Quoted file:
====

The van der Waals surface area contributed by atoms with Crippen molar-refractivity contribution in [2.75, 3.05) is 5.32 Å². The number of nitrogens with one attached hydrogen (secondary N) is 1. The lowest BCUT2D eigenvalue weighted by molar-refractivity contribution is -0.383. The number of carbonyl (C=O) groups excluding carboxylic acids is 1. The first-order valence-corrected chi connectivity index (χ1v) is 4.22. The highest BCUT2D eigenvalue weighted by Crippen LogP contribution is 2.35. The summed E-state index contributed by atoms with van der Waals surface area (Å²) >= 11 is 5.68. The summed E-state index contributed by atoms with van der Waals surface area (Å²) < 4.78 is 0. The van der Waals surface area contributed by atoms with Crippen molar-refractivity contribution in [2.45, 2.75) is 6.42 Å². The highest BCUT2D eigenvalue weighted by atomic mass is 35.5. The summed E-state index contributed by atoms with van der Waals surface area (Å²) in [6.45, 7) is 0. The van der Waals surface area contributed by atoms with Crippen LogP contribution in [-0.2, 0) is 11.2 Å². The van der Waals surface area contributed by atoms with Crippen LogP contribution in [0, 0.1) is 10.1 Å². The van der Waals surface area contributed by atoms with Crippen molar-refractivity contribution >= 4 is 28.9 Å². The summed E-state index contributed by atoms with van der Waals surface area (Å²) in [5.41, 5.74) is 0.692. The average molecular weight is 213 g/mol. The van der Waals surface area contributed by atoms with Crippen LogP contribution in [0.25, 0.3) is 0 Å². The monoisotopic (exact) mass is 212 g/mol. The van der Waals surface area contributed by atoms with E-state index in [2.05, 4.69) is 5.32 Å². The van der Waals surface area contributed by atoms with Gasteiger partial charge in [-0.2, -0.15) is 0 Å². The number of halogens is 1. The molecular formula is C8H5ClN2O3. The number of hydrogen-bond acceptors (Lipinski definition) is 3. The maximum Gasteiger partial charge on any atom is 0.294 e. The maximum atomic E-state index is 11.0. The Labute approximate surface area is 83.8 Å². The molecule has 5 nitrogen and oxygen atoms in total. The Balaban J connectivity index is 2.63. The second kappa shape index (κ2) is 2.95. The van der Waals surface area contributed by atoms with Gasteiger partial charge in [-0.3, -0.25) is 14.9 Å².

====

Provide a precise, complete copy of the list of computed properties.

The van der Waals surface area contributed by atoms with Crippen molar-refractivity contribution in [2.75, 3.05) is 5.32 Å². The number of nitrogens with one attached hydrogen (secondary N) is 1. The lowest BCUT2D eigenvalue weighted by molar-refractivity contribution is -0.383. The number of carbonyl (C=O) groups excluding carboxylic acids is 1. The first-order valence-corrected chi connectivity index (χ1v) is 4.22. The highest BCUT2D eigenvalue weighted by Crippen LogP contribution is 2.35. The summed E-state index contributed by atoms with van der Waals surface area (Å²) >= 11 is 5.68. The summed E-state index contributed by atoms with van der Waals surface area (Å²) < 4.78 is 0. The van der Waals surface area contributed by atoms with Crippen molar-refractivity contribution in [2.45, 2.75) is 6.42 Å². The highest BCUT2D eigenvalue weighted by atomic mass is 35.5. The summed E-state index contributed by atoms with van der Waals surface area (Å²) in [6.45, 7) is 0. The van der Waals surface area contributed by atoms with Crippen LogP contribution in [-0.2, 0) is 11.2 Å². The van der Waals surface area contributed by atoms with Crippen LogP contribution in [0, 0.1) is 10.1 Å². The van der Waals surface area contributed by atoms with Crippen molar-refractivity contribution >= 4 is 28.9 Å². The summed E-state index contributed by atoms with van der Waals surface area (Å²) in [5.41, 5.74) is 0.692. The average molecular weight is 213 g/mol. The van der Waals surface area contributed by atoms with Crippen LogP contribution in [0.25, 0.3) is 0 Å². The monoisotopic (exact) mass is 212 g/mol. The van der Waals surface area contributed by atoms with E-state index in [2.05, 4.69) is 5.32 Å². The van der Waals surface area contributed by atoms with Gasteiger partial charge in [-0.2, -0.15) is 0 Å². The number of halogens is 1. The molecular formula is C8H5ClN2O3. The number of hydrogen-bond acceptors (Lipinski definition) is 3. The maximum Gasteiger partial charge on any atom is 0.294 e. The maximum atomic E-state index is 11.0. The Labute approximate surface area is 83.8 Å². The molecule has 5 nitrogen and oxygen atoms in total. The Balaban J connectivity index is 2.63. The second kappa shape index (κ2) is 2.95. The van der Waals surface area contributed by atoms with Gasteiger partial charge in [-0.3, -0.25) is 14.9 Å².